Hyatt deliberated scrapping its new branded-content work after Charlottesville riots
When white nationalists and counterprotesters clashed in Charlottesville, Virginia, this past weekend, Hyatt found itself in a bit of a bind. It was about to launch a monthlong branded-content partnership with The Atlantic that revolves around the themes of inclusion, understanding and the importance of coming together. With tensions running high, the hotel chain didn’t know whether to proceed with the partnership that took over a year to create — and definitely didn’t want to come off as opportunistic.
“The events of this weekend have shaken the country,” said Maryam Banikarim, global CMO of Hyatt. “We took pause over the weekend and on Monday to really decide whether we should stay the course or do something differently.”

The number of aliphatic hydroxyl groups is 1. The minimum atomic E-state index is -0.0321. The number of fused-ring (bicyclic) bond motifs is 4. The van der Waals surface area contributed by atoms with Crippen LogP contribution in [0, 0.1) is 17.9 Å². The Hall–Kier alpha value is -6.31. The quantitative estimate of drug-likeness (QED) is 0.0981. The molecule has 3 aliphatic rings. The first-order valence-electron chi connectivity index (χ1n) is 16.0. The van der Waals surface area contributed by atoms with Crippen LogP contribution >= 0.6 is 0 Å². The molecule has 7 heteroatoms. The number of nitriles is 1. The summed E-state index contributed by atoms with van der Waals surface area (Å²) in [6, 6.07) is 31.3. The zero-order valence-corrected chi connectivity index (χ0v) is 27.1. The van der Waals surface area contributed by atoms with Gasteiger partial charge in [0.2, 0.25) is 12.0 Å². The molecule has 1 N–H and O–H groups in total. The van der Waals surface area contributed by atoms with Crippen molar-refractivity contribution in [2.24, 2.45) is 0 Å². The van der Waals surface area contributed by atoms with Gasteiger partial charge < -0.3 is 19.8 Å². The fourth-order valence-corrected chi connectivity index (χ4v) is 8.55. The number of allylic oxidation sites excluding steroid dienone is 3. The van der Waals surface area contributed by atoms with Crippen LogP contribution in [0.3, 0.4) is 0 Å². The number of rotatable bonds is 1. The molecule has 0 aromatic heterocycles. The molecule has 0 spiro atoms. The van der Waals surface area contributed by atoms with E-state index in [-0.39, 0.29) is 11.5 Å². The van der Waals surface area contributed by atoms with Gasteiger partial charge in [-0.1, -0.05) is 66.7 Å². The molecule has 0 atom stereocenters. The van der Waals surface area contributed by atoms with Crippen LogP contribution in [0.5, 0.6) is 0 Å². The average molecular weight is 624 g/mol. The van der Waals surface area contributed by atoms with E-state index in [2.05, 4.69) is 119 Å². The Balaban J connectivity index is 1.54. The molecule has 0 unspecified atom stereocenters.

Hyatt isn’t the only brand to hesitate when it comes to releasing work that could be judged as politically driven. In March, for instance, brands like YouTube, Microsoft, Chevrolet and CoverGirl began promoting Muslim inclusivity through ads without saying they were political. Hyatt was among these. In its Oscars ad campaign “For a World of Understanding,” the brand features a woman wearing a hijab. On one hand, brands have to find a way to tap into the zeitgeist to connect with consumers. On the other hand, they must be wary of getting called out for taking positions in the polarized environment. Since Donald Trump took office, brands such as Under Armour, Kellogg’s, New Balance, Chobani and L.L. Bean have faced boycotts for airing their political beliefs.